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Grocers, Meet Your New Competitors

Gina Acosta, Progressive Grocer
Grocers, Meet Your New Competitors
At Johnny’s Steaks and BBQ in Salado, Texas, customers can buy a $75 quarantine package that includes ground beef, bacon, beans, milk, bread, toilet paper and paper towels.

Editor's note: This is the fourth in a series of articles on how the COVID-19 outbreak is affecting the grocery retail and food industries.

At 4Rivers Smokehouse in Tampa, Fla., customers perusing the menu on a normal day might order the restaurant’s Signature Angus Brisket Plate for $15.85 (it comes with three sides and a biscuit).

But these are not normal days.

And so in addition to smoked meats, 4Rivers customers are now able to order toilet paper, fresh milk and a dozen eggs from the menu, either in person at the takeout window or online.

4Rivers is not alone.

All across the country, the COVID-19 pandemic (and its associated closures and restrictions on movement) is turning restaurants, wholesalers, dry cleaners and other businesses that don’t usually sell groceries to the public into grocers.

As panicked consumers have cleared the shelves of many staple items at traditional supermarkets and other food retailers, restaurants such as 4Rivers and other types of businesses are selling essential groceries in the hopes of meeting demand that has overwhelmed many food retailers and generating revenue at a time when economic fortunes are uncertain.

At Johnny’s Steaks and BBQ in Salado, Texas, customers can order world-famous chicken-fried steak, or they can buy a $75 quarantine package that includes ground beef, bacon, beans, milk, bread, toilet paper and paper towels. In Los Angeles, upscale restaurant Tesse has temporarily changed its name to Tesse Market, and in addition to perishables, they are selling much sought-after items such as gloves and hand sanitizer. Good Dog, a restaurant in Houston, tweeted, "We have produce, TP, 6-Packs Beer To-Go, Family Hot Dog Packs & of course full menu for take-out, curbside & 3rd party delivery (#Favor #GrubHub #UberEats)!"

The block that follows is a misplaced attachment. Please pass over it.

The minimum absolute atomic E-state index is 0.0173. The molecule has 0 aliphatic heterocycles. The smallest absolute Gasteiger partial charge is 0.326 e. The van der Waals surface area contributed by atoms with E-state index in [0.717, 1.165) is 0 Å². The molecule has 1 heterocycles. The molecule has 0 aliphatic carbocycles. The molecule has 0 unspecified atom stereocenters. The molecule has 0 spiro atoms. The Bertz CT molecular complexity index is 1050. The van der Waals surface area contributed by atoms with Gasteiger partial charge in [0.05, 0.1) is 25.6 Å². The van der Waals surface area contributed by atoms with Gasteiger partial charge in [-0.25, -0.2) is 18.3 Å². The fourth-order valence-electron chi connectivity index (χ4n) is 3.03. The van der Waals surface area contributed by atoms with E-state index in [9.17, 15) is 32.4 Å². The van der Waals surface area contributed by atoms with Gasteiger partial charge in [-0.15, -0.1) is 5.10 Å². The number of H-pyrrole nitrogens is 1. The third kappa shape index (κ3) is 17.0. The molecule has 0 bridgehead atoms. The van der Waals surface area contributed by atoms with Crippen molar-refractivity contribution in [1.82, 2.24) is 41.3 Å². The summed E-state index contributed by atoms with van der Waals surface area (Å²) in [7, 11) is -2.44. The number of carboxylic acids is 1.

It seems as though, at least for now, America is going back in time, to when consumers shopped their corner store for groceries. But this time, the corner store selling groceries might be a coffee shop or a movie theater.

Karl Kuby Jr. tells the Dallas Morning News that his family’s Kuby’s Sausage House and European Market is selling broccoli like roses on Valentine’s Day, and case after case of boneless chicken breasts disappear as fast as he can restock them.

“It feels like I’m in a bad movie,” he told the newspaper. “The grocery stores are hurting: It’s hard to get stuff stocked.” Can Kuby’s keep this going? “As long as I can be supplied with inventory,” he said.

For their part, America’s food retailers have heroically rushed to make countless changes in labor, ecommerce, stores, warehouses and logistics networks amid the coronavirus crisis as they try to respond to the surge in demand from consumers stockpiling groceries or shopping for food they previously would have eaten at school or in restaurants.

Kroger CEO Rodney McMullen told the White House last week: “There’s plenty of food and plenty of things in the supply chain. As long as customers just buy what they need and don’t hoard, there will be no problems at all.”

But perception is everything, and as long as consumers continue to see empty shelves at the grocery store, the panic will continue and many of them might turn to their local restaurant for toilet paper instead. Since the acceleration of the COVID-19 outbreak across the world, consumers are changing behaviors rapidly. The question is: Will those behavior changes continue after the pandemic is over?

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